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Patterson v. Berryhill

United States District Court, E.D. Oklahoma

September 28, 2017

JERRY L. PATTERSON, Plaintiff,
v.
NANCY A. BERRYHILL, Acting Commissioner of Social Security Administration, Defendant.

          OPINION AND ORDER

          KIMBERLY E. WEST, UNITED STATES MAGISTRATE JUDGE.

         Plaintiff Jerry L. Patterson (the “Claimant”) requests judicial review of the decision of the Commissioner of the Social Security Administration (the “Commissioner”) denying Claimant's application for disability benefits under the Social Security Act. Claimant appeals the decision of the Administrative Law Judge (“ALJ”) and asserts that the Commissioner erred because the ALJ incorrectly determined that Claimant was not disabled. For the reasons discussed below, it is the finding of this Court that the Commissioner's decision should be and is AFFIRMED.

         Social Security Law and Standard of Review

         Disability under the Social Security Act is defined as the “inability to engage in any substantial gainful activity by reason of any medically determinable physical or mental impairment. . .” 42 U.S.C. § 423(d)(1)(A). A claimant is disabled under the Social Security Act “only if his physical or mental impairment or impairments are of such severity that he is not only unable to do his previous work but cannot, considering his age, education, and work experience, engage in any other kind of substantial gainful work which exists in the national economy. . .” 42 U.S.C. §423(d)(2)(A). Social Security regulations implement a five-step sequential process to evaluate a disability claim. See, 20 C.F.R. §§ 404.1520, 416.920.[1]

         Judicial review of the Commissioner's determination is limited in scope by 42 U.S.C. § 405(g). This Court's review is limited to two inquiries: first, whether the decision was supported by substantial evidence; and, second, whether the correct legal standards were applied. Hawkins v. Chater, 113 F.3d 1162, 1164 (10th Cir. 1997)(citation omitted). The term “substantial evidence” has been interpreted by the United States Supreme Court to require “more than a mere scintilla. It means such relevant evidence as a reasonable mind might accept as adequate to support a conclusion.” Richardson v. Perales, 402 U.S. 389, 401 (1971) (quoting Consolidated Edison Co. v. NLRB, 305 U.S. 197, 229 (1938)). The court may not re-weigh the evidence nor substitute its discretion for that of the agency. Casias v. Secretary of Health & Human Servs., 933 F.2d 799, 800 (10th Cir. 1991). Nevertheless, the court must review the record as a whole, and the “substantiality of the evidence must take into account whatever in the record fairly detracts from its weight.” Universal Camera Corp. v. NLRB, 340 U.S. 474, 488 (1951); see also, Casias, 933 F.2d at 800-01.

         Claimant's Background

         Claimant was 55 years old at the time of the ALJ's decision. Claimant completed his education through the ninth grade. Claimant has worked in the past as a coal miner. Claimant alleges an inability to work beginning March 20, 2009 due to limitations resulting from emphysema, hypertension, low blood sugar, and spine issues.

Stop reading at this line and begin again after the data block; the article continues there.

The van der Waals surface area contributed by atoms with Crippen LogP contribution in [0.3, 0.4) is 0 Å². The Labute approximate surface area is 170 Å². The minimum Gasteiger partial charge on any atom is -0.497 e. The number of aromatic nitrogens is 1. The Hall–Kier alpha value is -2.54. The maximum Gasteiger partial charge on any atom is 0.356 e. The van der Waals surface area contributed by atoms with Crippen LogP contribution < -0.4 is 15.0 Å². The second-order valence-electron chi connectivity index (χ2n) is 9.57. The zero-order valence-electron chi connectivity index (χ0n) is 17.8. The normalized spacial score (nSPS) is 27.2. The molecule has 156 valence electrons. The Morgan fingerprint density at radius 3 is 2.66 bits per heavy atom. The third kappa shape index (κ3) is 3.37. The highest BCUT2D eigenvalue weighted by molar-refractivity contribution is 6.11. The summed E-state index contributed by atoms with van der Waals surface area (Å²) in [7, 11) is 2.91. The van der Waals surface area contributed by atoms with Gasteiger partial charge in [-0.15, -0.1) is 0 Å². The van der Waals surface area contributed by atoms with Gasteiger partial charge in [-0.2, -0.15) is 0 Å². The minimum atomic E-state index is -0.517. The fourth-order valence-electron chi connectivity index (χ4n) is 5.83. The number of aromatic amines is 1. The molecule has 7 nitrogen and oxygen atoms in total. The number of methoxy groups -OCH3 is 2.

Procedural History

         On August 14, 2013, Claimant protectively filed for disability insurance benefits under Title II (42 U.S.C. § 401, et seq.) and on August 15, 2013, Claimant filed for supplemental security income under Title XVI (42 U.S.C. § 1381, et seq.) of the Social Security Act. Claimant's applications were denied initially and upon reconsideration. On July 27, 2015, an administrative hearing was held before Administrative Law Judge (“ALJ”) Lantz McClain by video with Claimant appearing in Poteau, Oklahoma and the ALJ presiding from Tulsa, Oklahoma. By decision dated August 26, 2015, the ALJ denied Claimant's request for benefits. The Appeals Council denied review of the ALJ's decision on November 30, 2015. As a result, the decision of the ALJ represents the Commissioner's final decision for purposes of further appeal. 20 C.F.R. §§ 404.981, 416.1481.

         Decision of the Administrative Law Judge

         The ALJ made his decision at step five of the sequential evaluation. He determined that while Claimant suffered from severe impairments, he did not meet a listing and retained the residual functional capacity (“RFC”) to perform light work with limitations.

         Errors Alleged for Review Claimant asserts the ALJ committed error in (1) failing to determine an appropriate RFC; (2) failing to properly evaluate Claimant's ability to perform the representative jobs at step five; and (3) failing to order a consultative mental examination.

         RFC Determination

         In his decision, the ALJ found Claimant suffered from the severe impairment of emphysema in a smoker and hypertension. (Tr. 15). The ALJ determined Claimant retained the RFC to perform light work. In so doing, the ALJ found Claimant could occasionally lift/carry 20 pounds and frequently lift/carry ten pounds, stand/walk at least six hours in an eight hour workday with normal breaks, sit at ...


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